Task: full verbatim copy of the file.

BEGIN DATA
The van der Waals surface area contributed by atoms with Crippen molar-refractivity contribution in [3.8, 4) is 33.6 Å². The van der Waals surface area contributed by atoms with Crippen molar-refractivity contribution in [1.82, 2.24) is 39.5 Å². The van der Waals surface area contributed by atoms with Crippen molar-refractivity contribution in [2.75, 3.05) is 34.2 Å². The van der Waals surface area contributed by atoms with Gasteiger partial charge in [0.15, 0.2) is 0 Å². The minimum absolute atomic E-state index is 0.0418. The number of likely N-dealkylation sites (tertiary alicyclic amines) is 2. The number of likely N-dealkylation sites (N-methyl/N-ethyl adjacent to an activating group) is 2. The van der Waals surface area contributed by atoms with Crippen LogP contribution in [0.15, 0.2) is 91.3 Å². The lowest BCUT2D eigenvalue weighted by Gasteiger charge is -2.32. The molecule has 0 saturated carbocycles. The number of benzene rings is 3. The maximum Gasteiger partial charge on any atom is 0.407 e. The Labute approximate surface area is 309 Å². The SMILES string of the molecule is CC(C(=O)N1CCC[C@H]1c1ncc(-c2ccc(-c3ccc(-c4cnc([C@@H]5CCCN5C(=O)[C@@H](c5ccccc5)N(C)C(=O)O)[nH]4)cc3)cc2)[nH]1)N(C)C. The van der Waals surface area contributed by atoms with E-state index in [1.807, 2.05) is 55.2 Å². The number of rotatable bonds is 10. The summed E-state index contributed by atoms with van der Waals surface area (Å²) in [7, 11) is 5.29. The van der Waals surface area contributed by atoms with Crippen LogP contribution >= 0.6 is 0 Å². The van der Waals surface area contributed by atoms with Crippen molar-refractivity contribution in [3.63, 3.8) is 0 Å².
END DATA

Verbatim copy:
The van der Waals surface area contributed by atoms with Crippen molar-refractivity contribution in [3.8, 4) is 33.6 Å². The van der Waals surface area contributed by atoms with Crippen molar-refractivity contribution in [1.82, 2.24) is 39.5 Å². The van der Waals surface area contributed by atoms with Crippen molar-refractivity contribution in [2.75, 3.05) is 34.2 Å². The van der Waals surface area contributed by atoms with Gasteiger partial charge in [0.15, 0.2) is 0 Å². The minimum absolute atomic E-state index is 0.0418. The number of likely N-dealkylation sites (tertiary alicyclic amines) is 2. The number of likely N-dealkylation sites (N-methyl/N-ethyl adjacent to an activating group) is 2. The van der Waals surface area contributed by atoms with Crippen LogP contribution in [0.15, 0.2) is 91.3 Å². The lowest BCUT2D eigenvalue weighted by Gasteiger charge is -2.32. The molecule has 0 saturated carbocycles. The number of benzene rings is 3. The maximum Gasteiger partial charge on any atom is 0.407 e. The Labute approximate surface area is 309 Å². The SMILES string of the molecule is CC(C(=O)N1CCC[C@H]1c1ncc(-c2ccc(-c3ccc(-c4cnc([C@@H]5CCCN5C(=O)[C@@H](c5ccccc5)N(C)C(=O)O)[nH]4)cc3)cc2)[nH]1)N(C)C. The van der Waals surface area contributed by atoms with E-state index in [1.807, 2.05) is 55.2 Å². The number of rotatable bonds is 10. The summed E-state index contributed by atoms with van der Waals surface area (Å²) in [7, 11) is 5.29. The van der Waals surface area contributed by atoms with Crippen LogP contribution >= 0.6 is 0 Å². The van der Waals surface area contributed by atoms with Crippen molar-refractivity contribution in [3.63, 3.8) is 0 Å².